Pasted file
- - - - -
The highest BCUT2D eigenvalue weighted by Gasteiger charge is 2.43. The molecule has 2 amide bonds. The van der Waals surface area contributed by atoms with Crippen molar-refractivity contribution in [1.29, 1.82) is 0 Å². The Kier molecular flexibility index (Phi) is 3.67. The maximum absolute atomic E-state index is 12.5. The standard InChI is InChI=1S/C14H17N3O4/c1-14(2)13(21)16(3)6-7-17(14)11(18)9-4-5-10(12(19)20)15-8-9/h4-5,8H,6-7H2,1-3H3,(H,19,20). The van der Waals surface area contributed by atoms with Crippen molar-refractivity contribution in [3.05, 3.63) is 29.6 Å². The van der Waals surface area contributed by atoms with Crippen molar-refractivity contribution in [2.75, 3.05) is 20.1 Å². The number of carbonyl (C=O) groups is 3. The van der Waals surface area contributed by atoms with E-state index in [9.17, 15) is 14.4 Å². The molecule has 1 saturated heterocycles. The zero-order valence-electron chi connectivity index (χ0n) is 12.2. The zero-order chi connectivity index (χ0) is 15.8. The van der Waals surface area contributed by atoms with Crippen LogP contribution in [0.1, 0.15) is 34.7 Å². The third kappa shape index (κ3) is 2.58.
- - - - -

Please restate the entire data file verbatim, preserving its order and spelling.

The highest BCUT2D eigenvalue weighted by Gasteiger charge is 2.43. The molecule has 2 amide bonds. The van der Waals surface area contributed by atoms with Crippen molar-refractivity contribution in [1.29, 1.82) is 0 Å². The Kier molecular flexibility index (Phi) is 3.67. The maximum absolute atomic E-state index is 12.5. The standard InChI is InChI=1S/C14H17N3O4/c1-14(2)13(21)16(3)6-7-17(14)11(18)9-4-5-10(12(19)20)15-8-9/h4-5,8H,6-7H2,1-3H3,(H,19,20). The van der Waals surface area contributed by atoms with Crippen molar-refractivity contribution in [3.05, 3.63) is 29.6 Å². The van der Waals surface area contributed by atoms with Crippen molar-refractivity contribution in [2.75, 3.05) is 20.1 Å². The number of carbonyl (C=O) groups is 3. The van der Waals surface area contributed by atoms with E-state index in [9.17, 15) is 14.4 Å². The molecule has 1 saturated heterocycles. The zero-order valence-electron chi connectivity index (χ0n) is 12.2. The zero-order chi connectivity index (χ0) is 15.8. The van der Waals surface area contributed by atoms with Crippen LogP contribution in [0.1, 0.15) is 34.7 Å². The third kappa shape index (κ3) is 2.58.